Wilson and his team then documented the subsequent ads delivered to the personas, to study the link between the behavior exhibited and the ads. Their findings basically confirm what we have all experienced: Google and other players in the ad-exchange business routinely swap profile information to deliver targeted, relevant ads to online shoppers. They generate this information, and deliver the ads, by tracking pretty much everything we do online.
“Google is the biggest tracker online, and they also host the biggest advertising marketplace,” Wilson says. “They actually make lists of the interests that they’ve inferred about you, available for you to see and modify.”
Now here was some news I could use. So long as you’re signed into your own Google account, you can directly access this list of your own inferred interests, in plain English. Following Wilson’s instructions, I drilled down through my Google account settings to view the natural-language tags associated with my user profile. Try it yourself: Click the user portrait in the top-right corner of any Google webpage or app, then click through Google Account / Privacy and Personalization / Ad Settings.
I was stunned. Over the years, Google has generated a list of 156 things (I counted) I am apparently interested in. Some of the tags were spot-on (Baseball, Science Fiction Films). Others were puzzling (Multi-Level Marketing and Business Opportunities). Others were just bizarre (DJ Resources and Equipment). With a little digging, I spotted the tags generated by my sweepstakes adventure: Trucks, Vans and SUVs; Autos & Vehicles; Travel & Transportation…
I tried turning the tags off, one by one, to see if I could start fresh and reseed my consumer profile with some more interesting choices — 15th-century Andalusian architecture, say, or druidic sex rituals — something to mess with the bots. But I was foiled again. Every time I refreshed the page, the tags that I’d switched off switched back on. It was remarkably infuriating. (A simpler fix: after following the path to Google’s privacy settings, I could turn “ad personalization” off.)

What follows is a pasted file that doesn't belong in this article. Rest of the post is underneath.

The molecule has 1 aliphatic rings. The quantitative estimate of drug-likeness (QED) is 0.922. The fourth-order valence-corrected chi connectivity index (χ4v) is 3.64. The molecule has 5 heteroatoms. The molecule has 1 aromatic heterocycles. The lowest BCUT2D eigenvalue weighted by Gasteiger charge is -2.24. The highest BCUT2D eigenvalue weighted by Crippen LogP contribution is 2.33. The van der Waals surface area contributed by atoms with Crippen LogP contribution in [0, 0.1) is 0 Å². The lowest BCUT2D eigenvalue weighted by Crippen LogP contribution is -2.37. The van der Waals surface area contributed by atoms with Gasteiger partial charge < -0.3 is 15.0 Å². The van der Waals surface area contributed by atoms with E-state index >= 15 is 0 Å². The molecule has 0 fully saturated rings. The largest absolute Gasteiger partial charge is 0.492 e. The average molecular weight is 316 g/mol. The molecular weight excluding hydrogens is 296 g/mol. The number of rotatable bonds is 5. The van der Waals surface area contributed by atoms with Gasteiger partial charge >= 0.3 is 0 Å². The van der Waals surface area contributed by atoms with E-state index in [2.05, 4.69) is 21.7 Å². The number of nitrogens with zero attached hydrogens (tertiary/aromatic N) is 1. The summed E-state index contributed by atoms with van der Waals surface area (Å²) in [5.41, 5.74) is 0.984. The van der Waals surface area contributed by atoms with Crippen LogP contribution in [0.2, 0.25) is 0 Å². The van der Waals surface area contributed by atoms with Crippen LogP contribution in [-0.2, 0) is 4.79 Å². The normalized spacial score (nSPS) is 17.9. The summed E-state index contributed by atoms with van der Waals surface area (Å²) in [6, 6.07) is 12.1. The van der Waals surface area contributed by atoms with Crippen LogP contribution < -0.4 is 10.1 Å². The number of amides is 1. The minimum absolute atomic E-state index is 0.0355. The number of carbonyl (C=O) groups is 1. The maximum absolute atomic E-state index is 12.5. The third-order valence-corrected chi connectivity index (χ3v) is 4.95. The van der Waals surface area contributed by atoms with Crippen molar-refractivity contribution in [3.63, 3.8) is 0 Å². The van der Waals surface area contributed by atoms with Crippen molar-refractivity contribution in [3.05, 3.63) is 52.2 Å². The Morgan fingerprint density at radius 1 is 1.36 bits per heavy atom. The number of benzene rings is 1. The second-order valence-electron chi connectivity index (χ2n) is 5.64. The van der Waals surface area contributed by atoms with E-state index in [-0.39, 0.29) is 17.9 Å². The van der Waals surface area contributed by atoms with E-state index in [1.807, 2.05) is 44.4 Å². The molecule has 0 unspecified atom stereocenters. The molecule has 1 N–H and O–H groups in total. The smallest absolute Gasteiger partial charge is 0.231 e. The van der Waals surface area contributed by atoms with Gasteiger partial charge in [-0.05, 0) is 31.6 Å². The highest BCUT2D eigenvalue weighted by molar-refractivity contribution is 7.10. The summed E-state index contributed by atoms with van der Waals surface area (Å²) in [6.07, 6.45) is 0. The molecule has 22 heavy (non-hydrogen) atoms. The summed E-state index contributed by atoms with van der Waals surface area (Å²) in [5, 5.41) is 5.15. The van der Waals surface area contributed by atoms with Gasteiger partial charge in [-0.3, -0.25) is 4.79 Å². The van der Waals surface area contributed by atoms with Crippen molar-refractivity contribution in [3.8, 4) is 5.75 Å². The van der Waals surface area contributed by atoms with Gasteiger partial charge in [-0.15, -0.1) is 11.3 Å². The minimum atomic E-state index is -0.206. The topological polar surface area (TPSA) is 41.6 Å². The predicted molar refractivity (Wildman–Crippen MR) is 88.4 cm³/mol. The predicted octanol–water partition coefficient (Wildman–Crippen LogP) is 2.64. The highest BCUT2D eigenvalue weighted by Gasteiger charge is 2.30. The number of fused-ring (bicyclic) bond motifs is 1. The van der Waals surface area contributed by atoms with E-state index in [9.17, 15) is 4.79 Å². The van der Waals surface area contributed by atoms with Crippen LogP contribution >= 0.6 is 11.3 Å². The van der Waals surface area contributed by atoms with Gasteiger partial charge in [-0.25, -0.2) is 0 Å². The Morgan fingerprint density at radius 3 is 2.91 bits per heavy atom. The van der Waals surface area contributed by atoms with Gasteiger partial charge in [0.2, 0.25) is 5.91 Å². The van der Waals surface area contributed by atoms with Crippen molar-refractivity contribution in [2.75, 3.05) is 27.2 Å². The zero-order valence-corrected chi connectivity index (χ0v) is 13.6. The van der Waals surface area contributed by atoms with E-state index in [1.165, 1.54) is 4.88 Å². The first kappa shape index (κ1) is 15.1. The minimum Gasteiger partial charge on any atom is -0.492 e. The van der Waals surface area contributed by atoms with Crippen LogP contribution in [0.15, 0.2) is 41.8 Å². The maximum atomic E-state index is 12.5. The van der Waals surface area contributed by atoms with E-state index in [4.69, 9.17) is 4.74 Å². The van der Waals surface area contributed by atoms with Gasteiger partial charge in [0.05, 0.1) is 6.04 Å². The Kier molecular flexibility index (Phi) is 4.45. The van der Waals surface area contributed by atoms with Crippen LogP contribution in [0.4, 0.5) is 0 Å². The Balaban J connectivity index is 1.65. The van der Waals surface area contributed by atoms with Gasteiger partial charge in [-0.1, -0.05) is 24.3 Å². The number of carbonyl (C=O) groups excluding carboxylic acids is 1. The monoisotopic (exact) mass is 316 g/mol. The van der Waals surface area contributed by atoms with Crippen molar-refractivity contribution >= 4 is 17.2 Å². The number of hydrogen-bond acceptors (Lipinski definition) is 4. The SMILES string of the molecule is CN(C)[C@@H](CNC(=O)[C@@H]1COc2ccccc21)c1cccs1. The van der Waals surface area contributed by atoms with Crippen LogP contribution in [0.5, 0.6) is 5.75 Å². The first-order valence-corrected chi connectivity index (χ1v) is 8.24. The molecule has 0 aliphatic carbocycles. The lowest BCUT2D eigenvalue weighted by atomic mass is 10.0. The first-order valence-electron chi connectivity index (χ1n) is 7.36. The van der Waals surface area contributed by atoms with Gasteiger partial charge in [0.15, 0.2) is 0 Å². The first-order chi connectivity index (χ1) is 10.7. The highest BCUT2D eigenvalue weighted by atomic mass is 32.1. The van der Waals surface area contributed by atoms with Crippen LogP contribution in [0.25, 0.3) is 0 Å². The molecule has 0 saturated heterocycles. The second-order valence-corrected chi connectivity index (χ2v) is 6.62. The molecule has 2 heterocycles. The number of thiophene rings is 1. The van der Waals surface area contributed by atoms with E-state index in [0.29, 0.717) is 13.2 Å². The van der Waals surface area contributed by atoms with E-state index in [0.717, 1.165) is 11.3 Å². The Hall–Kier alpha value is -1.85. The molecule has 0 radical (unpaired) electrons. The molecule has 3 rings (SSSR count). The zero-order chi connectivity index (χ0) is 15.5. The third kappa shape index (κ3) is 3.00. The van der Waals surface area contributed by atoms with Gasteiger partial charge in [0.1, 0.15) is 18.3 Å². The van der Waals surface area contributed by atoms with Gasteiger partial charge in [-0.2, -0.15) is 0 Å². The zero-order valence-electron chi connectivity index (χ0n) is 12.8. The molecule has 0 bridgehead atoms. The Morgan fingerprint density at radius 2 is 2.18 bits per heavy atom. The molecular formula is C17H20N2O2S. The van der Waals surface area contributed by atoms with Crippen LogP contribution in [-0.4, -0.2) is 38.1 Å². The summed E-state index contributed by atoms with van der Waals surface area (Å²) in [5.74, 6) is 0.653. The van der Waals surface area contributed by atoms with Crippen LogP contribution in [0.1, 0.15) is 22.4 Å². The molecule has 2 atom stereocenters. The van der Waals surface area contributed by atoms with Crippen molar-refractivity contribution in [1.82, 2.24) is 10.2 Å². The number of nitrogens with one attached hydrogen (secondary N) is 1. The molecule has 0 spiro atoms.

I backed out and clicked a link marked My Google Activity, which lists more recent notes on my behavior that haven’t been sorted and tagged yet. Scrolling down before me was a list of all the websites I’d recently visited while researching algorithms that track all the websites I’ve recently visited. Spiraling, spiraling, into madness!
I surrendered. It was clear that, as a civilian, I could not match wits with the adbots. They’re too wily, too relentless. I decided to cut my losses and deploy the only sure-fire anti-surveillance technology I’ve been able to master. I replaced the piece of electrical tape I keep over my laptop camera. I don’t trust anyone anymore.
If you’re in the market for something less adhesive, Wilson recommends flipping that “ad personalization” off-switch in Chrome or switching to a browser that blocks tracking by default, such as Firefox, Brave, or the DuckDuckGo Privacy Browser. He also notes that all the major browsers support third-party extensions that block tracking and advertising. His personal favorites are uBlock Origin and Privacy Badger.
The bitter little coda to all of this: I didn’t win the sweepstakes. My extremely American urge to get something for nothing led to nowhere at all. But I felt like I took a kind of journey anyway. I found out what Google thinks I’m interested in purchasing, which seems like it should be useful somehow.
I’m tempted to bequeath my retail profile to my kids, when I pass, so that they can continue shopping in my honor. My immortal soul will someday depart this vale of tears, but my purchasing potential will live on.